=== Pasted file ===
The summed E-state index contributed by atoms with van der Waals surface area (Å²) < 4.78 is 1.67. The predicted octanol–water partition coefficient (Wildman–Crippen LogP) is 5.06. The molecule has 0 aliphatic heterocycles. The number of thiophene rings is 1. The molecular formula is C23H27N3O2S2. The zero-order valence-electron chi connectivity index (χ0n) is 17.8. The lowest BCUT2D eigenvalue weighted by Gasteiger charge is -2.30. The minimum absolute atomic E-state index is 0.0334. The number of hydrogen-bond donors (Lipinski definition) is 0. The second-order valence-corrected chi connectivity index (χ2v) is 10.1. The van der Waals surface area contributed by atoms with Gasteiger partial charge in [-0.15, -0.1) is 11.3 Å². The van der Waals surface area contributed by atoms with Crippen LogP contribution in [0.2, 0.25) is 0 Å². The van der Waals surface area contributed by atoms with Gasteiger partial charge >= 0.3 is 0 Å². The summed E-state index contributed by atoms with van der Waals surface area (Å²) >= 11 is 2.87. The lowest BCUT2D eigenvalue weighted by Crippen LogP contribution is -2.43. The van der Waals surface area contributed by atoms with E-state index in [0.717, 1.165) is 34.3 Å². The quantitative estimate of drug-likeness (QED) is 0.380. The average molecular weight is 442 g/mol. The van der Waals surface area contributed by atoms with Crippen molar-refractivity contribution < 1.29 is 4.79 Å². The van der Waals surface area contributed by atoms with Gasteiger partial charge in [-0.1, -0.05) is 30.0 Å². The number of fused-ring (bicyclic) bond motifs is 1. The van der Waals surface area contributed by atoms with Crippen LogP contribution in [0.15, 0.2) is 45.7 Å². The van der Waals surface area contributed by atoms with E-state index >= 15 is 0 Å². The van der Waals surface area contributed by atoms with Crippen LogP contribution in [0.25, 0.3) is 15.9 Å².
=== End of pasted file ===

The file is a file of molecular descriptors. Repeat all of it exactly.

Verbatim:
The summed E-state index contributed by atoms with van der Waals surface area (Å²) < 4.78 is 1.67. The predicted octanol–water partition coefficient (Wildman–Crippen LogP) is 5.06. The molecule has 0 aliphatic heterocycles. The number of thiophene rings is 1. The molecular formula is C23H27N3O2S2. The zero-order valence-electron chi connectivity index (χ0n) is 17.8. The lowest BCUT2D eigenvalue weighted by Gasteiger charge is -2.30. The minimum absolute atomic E-state index is 0.0334. The number of hydrogen-bond donors (Lipinski definition) is 0. The second-order valence-corrected chi connectivity index (χ2v) is 10.1. The van der Waals surface area contributed by atoms with Gasteiger partial charge in [-0.15, -0.1) is 11.3 Å². The van der Waals surface area contributed by atoms with Crippen LogP contribution in [0.2, 0.25) is 0 Å². The van der Waals surface area contributed by atoms with Gasteiger partial charge >= 0.3 is 0 Å². The summed E-state index contributed by atoms with van der Waals surface area (Å²) >= 11 is 2.87. The lowest BCUT2D eigenvalue weighted by Crippen LogP contribution is -2.43. The van der Waals surface area contributed by atoms with E-state index in [0.717, 1.165) is 34.3 Å². The quantitative estimate of drug-likeness (QED) is 0.380. The average molecular weight is 442 g/mol. The van der Waals surface area contributed by atoms with Crippen molar-refractivity contribution < 1.29 is 4.79 Å². The van der Waals surface area contributed by atoms with Gasteiger partial charge in [-0.1, -0.05) is 30.0 Å². The number of fused-ring (bicyclic) bond motifs is 1. The van der Waals surface area contributed by atoms with Crippen LogP contribution in [0.15, 0.2) is 45.7 Å². The van der Waals surface area contributed by atoms with E-state index >= 15 is 0 Å². The van der Waals surface area contributed by atoms with Crippen LogP contribution in [0.25, 0.3) is 15.9 Å².